Effects of a piperidine ligand on DNA modification by antitumor cisplatin analogues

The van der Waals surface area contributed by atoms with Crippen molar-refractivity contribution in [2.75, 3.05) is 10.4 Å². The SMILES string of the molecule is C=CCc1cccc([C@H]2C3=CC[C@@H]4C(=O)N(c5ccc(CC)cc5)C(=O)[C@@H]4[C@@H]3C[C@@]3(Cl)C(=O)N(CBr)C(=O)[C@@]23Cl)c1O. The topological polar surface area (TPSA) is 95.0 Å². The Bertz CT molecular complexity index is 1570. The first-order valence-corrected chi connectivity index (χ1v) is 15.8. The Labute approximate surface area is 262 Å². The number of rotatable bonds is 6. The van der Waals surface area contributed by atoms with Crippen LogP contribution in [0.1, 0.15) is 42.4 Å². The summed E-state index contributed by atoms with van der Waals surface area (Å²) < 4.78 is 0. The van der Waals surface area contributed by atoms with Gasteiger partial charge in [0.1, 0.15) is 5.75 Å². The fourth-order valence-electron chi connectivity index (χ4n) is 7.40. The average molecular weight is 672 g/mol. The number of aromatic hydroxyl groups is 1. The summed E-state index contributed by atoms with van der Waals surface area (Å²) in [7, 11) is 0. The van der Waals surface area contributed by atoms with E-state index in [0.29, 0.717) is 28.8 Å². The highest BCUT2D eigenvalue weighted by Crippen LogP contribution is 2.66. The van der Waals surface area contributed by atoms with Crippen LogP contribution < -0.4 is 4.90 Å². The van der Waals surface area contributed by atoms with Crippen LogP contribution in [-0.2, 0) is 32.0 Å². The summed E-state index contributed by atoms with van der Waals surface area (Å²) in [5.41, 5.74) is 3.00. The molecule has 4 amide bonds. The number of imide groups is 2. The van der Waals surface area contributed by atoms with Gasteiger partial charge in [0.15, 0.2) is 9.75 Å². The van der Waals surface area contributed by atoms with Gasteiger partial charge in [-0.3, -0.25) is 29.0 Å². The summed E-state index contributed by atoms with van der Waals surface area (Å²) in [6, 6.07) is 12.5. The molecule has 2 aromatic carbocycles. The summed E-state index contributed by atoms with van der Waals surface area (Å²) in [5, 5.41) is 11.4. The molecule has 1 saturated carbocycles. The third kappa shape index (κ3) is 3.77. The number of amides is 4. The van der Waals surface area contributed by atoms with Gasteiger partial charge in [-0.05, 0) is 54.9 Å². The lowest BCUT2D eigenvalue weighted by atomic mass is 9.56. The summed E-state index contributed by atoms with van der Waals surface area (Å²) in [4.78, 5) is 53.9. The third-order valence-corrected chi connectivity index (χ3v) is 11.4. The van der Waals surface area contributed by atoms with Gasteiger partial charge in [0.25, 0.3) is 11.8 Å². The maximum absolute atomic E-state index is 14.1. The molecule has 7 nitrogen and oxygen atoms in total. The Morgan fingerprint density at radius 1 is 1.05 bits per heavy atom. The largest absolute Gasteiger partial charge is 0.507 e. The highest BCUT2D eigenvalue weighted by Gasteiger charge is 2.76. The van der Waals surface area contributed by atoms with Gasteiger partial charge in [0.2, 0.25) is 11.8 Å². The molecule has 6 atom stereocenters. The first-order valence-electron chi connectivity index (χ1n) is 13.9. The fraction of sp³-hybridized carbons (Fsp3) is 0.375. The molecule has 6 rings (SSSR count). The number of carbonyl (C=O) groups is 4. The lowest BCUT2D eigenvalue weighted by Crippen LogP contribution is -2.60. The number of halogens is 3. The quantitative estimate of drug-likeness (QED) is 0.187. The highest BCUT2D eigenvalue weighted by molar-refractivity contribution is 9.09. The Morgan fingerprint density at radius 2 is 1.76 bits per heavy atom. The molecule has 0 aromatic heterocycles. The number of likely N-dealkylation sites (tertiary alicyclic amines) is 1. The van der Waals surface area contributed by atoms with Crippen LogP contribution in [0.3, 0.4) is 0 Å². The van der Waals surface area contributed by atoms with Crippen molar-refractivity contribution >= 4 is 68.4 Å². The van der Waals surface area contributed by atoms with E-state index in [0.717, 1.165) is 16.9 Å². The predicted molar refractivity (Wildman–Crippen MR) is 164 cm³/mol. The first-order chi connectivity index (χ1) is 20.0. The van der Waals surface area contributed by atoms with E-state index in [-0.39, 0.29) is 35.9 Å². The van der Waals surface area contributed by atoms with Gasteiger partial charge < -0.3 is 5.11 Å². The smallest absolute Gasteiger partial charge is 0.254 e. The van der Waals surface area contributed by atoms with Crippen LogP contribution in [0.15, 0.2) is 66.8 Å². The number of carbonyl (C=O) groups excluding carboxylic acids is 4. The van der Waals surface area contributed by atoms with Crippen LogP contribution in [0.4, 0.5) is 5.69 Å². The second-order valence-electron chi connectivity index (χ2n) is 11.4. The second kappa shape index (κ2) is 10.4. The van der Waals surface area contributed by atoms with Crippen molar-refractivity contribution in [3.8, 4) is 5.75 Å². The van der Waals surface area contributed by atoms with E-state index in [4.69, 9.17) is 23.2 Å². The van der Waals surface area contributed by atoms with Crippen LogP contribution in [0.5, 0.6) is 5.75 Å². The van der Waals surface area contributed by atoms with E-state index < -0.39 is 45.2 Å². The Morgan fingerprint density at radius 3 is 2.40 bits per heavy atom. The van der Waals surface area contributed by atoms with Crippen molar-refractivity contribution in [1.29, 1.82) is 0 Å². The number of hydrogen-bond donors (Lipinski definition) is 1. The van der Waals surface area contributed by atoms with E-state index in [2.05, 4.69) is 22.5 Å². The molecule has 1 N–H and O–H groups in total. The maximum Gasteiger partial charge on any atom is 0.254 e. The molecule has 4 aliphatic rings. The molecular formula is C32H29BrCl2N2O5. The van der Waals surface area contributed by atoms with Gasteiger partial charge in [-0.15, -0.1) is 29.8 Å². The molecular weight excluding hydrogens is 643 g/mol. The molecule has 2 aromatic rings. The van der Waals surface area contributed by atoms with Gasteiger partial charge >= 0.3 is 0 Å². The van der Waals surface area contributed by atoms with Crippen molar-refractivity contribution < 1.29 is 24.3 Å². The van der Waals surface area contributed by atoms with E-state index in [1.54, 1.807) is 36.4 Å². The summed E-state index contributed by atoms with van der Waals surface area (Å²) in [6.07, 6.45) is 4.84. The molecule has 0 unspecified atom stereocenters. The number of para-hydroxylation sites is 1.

Replacement of the ammine group in antitumor cisplatin by a heterocyclic ligand (piperidine, piperazine, or 4-picoline) results in reduction of cytotoxicity in human ovarian cancer cells. DNA is generally believed to be a major pharmacological target of antitumor platinum complexes. Therefore, we examined conformation of oligodeoxyribonucleotide duplexes containing a cross-link of cis-[PtCl2(NH3)(piperidine)], their recognition by high mobility group proteins, and nucleotide excision repair; that is, some of the processes that may mediate antitumor effects of platinum drugs. The replacement does not affect the DNA binding mode including conformational alterations and excision of the cross-links. The results suggest that in certain cancer cells the lower cytotoxicity of cis- [PtCl2(NH3)(piperidine)] might be partially associated with reduced affinity of the high mobility group proteins to the major intrastrand cross-links of this analogue relative to the same adducts of cisplatin. Besides this and a number of other biochemical factors, the reduced intracellular accumulation with subsequent effects on the level of DNA platination in the cells may also contribute to the reduced cytotoxicity of cis-[PtCl2(NH3)(piperidine)]. The results support the view that the concept based on the design of the complexes structurally derived from cisplatin that do not present an altered DNA binding mode may be less effective in the search for new platinum drugs that would overcome cisplatin resistance.